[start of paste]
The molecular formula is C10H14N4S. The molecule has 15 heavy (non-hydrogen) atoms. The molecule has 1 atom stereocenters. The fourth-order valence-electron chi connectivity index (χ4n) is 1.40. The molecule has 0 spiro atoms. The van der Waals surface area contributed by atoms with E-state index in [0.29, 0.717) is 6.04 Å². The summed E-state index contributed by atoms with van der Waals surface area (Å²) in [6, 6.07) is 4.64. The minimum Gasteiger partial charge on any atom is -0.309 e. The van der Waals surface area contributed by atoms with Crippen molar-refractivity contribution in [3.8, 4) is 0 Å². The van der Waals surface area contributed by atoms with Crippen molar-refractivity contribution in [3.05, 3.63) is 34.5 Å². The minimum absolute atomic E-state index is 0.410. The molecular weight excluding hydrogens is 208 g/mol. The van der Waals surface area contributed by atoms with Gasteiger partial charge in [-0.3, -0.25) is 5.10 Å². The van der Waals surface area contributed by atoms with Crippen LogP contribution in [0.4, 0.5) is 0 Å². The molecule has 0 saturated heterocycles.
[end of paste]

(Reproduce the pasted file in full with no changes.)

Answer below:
The molecular formula is C10H14N4S. The molecule has 15 heavy (non-hydrogen) atoms. The molecule has 1 atom stereocenters. The fourth-order valence-electron chi connectivity index (χ4n) is 1.40. The molecule has 0 spiro atoms. The van der Waals surface area contributed by atoms with E-state index in [0.29, 0.717) is 6.04 Å². The summed E-state index contributed by atoms with van der Waals surface area (Å²) in [6, 6.07) is 4.64. The minimum Gasteiger partial charge on any atom is -0.309 e. The van der Waals surface area contributed by atoms with Crippen molar-refractivity contribution in [3.8, 4) is 0 Å². The van der Waals surface area contributed by atoms with Crippen molar-refractivity contribution in [3.05, 3.63) is 34.5 Å². The minimum absolute atomic E-state index is 0.410. The molecular weight excluding hydrogens is 208 g/mol. The van der Waals surface area contributed by atoms with Gasteiger partial charge in [-0.3, -0.25) is 5.10 Å². The van der Waals surface area contributed by atoms with Crippen LogP contribution in [0.4, 0.5) is 0 Å². The molecule has 0 saturated heterocycles.